Dramatically. We started with a 20-seat counter in a question mark style with porcelain cups. We had a separate takeout donut section and we made donuts on-premise in every single store. As time went by, drive-through windows [and self-service] became important. We did away with porcelain cups, went to paper. We eliminated the question mark counter – at some great consternation to our customers – and we changed the way we went to market as a result of some experimentation some franchise owners had done on their own. Instead of a 2,000-square-foot donut shop with 1,000 feet of retail space at high rents to manufacture donuts on-premise, we went to centralized operations that would make donuts and distribute them. We moved away from being a donut company to a beverage company. When we changed the service delivery system – paper cups, faster delivery – coffee grew from 35-40% to 60-70% of the business. We went into more commissary-like operations for production and we focused more on beverages and self-service and distributed that and took the product beyond the four walls of the store to wherever people work, shop, travel, play. The profitability and returns on that investment improved dramatically.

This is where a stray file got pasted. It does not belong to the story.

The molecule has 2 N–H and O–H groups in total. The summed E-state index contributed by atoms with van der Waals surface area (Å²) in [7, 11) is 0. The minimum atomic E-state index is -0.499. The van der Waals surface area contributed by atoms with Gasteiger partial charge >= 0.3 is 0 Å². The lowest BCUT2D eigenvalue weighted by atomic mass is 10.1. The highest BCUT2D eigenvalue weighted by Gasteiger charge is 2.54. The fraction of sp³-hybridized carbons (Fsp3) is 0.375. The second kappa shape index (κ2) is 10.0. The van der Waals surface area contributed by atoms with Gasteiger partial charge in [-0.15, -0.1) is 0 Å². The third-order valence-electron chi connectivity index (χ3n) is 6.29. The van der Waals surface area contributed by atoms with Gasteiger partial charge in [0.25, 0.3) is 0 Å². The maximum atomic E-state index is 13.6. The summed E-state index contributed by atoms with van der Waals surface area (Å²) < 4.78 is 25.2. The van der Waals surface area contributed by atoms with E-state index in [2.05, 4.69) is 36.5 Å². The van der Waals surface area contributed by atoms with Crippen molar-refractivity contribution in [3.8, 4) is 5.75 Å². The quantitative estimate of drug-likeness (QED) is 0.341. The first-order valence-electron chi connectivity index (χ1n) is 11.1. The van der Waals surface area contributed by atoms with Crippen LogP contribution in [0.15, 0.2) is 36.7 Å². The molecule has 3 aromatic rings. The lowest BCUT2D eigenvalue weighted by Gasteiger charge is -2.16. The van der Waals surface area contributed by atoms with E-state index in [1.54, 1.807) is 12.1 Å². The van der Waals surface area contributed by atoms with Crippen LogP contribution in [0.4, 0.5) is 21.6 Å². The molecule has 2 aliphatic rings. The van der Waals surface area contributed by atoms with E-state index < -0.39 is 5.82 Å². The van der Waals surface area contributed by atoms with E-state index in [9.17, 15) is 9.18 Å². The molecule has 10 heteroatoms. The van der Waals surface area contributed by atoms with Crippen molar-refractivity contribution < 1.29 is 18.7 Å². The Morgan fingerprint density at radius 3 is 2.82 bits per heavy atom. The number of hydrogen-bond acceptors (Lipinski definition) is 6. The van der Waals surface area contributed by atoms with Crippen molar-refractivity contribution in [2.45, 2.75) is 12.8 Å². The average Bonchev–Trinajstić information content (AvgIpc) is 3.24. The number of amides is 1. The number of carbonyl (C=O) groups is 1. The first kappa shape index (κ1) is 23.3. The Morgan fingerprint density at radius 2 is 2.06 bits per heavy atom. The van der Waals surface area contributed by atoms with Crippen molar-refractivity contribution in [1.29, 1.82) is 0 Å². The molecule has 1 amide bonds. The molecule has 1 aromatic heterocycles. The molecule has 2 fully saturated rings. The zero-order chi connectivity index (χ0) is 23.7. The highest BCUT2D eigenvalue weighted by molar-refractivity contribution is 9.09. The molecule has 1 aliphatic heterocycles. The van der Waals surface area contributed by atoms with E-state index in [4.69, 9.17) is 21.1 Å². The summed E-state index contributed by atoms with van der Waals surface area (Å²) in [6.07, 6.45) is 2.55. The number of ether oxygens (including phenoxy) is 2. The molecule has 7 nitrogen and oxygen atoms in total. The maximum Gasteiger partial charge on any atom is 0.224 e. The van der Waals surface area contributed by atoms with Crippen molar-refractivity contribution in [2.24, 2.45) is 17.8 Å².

A lot of that was listening to franchisees. The case of distributing the product to other facilities under our name – large petroleum stations, theaters, convenience stores – was really pioneered by our Philippine franchise owners. I told them that's not the way we go to market. But they convinced me that they had a better way, and we began to adopt it in the US. It proved to be a huge change. The customer, the competition and technology is constantly changing. If you don't change your strategies, you're gonna be left behind. We, as a management team, were willing to adapt to all those changes. And we did so in a very conscious way by revisiting what we wanted to be, what we wanted to have and which four to five strategic levers we were going to pull at any given time to allow us to do that.